Q: I went out on a first date and it went pretty well. She came over and left after breakfast. I think we had a great time and were expecting things to go further. But she sent me a text saying I wasn’t big enough for her. Is that really a reason to call off something like this?
Ans: People look for different things when dating. Did you ask each other the boring but essential question: “What are you looking for?” In this case she was probably looking for a casual sexual encounter and was not interested in taking things further because she didn’t feel sexually satisfied. Our body parts, sexual attitudes and preferences matter a lot when people meet purely to get physical but, was your size the reason for her dissatisfaction? Absolutely not. The reason for her dissatisfaction is that you are both just pleasure ignorant. Pleasure is not just achieved with the act of penetration.
Even for people who orgasm only by penetration (a very handful bunch), pleasure is achieved through stimulation of multiple body parts, including the brain. Orgasm plays a huge role in experiencing pleasure but again it is not the only stick yard to measure pleasure and sexual gratification. Why are you both so pleasantly ignorant? We all are.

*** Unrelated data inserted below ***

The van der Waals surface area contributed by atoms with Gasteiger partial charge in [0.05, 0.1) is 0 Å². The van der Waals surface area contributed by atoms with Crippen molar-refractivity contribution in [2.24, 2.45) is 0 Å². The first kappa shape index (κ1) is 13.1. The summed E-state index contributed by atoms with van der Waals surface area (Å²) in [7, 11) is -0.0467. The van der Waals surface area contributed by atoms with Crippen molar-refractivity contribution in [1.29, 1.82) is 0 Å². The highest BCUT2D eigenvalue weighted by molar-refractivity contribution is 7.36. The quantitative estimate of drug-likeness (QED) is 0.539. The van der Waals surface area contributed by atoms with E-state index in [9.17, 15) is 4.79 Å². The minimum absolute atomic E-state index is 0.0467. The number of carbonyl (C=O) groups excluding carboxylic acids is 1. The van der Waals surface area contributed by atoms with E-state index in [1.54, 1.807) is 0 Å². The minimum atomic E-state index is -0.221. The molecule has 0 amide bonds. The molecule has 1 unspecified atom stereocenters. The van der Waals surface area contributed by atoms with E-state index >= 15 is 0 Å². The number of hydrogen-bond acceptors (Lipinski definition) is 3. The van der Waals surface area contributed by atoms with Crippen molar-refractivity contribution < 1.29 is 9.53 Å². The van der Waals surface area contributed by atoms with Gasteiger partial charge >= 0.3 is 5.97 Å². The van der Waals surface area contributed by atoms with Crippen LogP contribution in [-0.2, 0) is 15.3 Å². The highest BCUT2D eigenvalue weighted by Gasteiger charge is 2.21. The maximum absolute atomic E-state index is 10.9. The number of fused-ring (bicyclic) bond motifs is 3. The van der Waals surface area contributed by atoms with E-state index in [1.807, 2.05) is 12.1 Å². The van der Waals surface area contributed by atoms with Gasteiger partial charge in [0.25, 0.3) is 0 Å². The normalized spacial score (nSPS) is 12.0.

We are exposed to certain narratives and tend to believe them until we have enough real life experience to understand that they don’t fit all. We have been hearing both genders body shaming each other based on aesthetic narratives driven by mainstream media. With respect to genitals, the narratives we carry are based on porn.
Porn is a great place for inspiration, like any health or fashion magazine, but it is also a place where we build unrealistic expectations on how things should look, feel and sound in real sexual encounters. Realistically speaking, size matters for those who want to only focus on orgasm and don’t want to go beyond a penetrative experience. Do you want to take things further with someone with those preferences?
The writer is an Intimacy & Relationship Coach, Founder of The Intimacy Curator, an organisation promoting self-discovery through emotional and sexual wellbeing (www.theintimacycurator.com). (Have a query? Send it on email@example.com)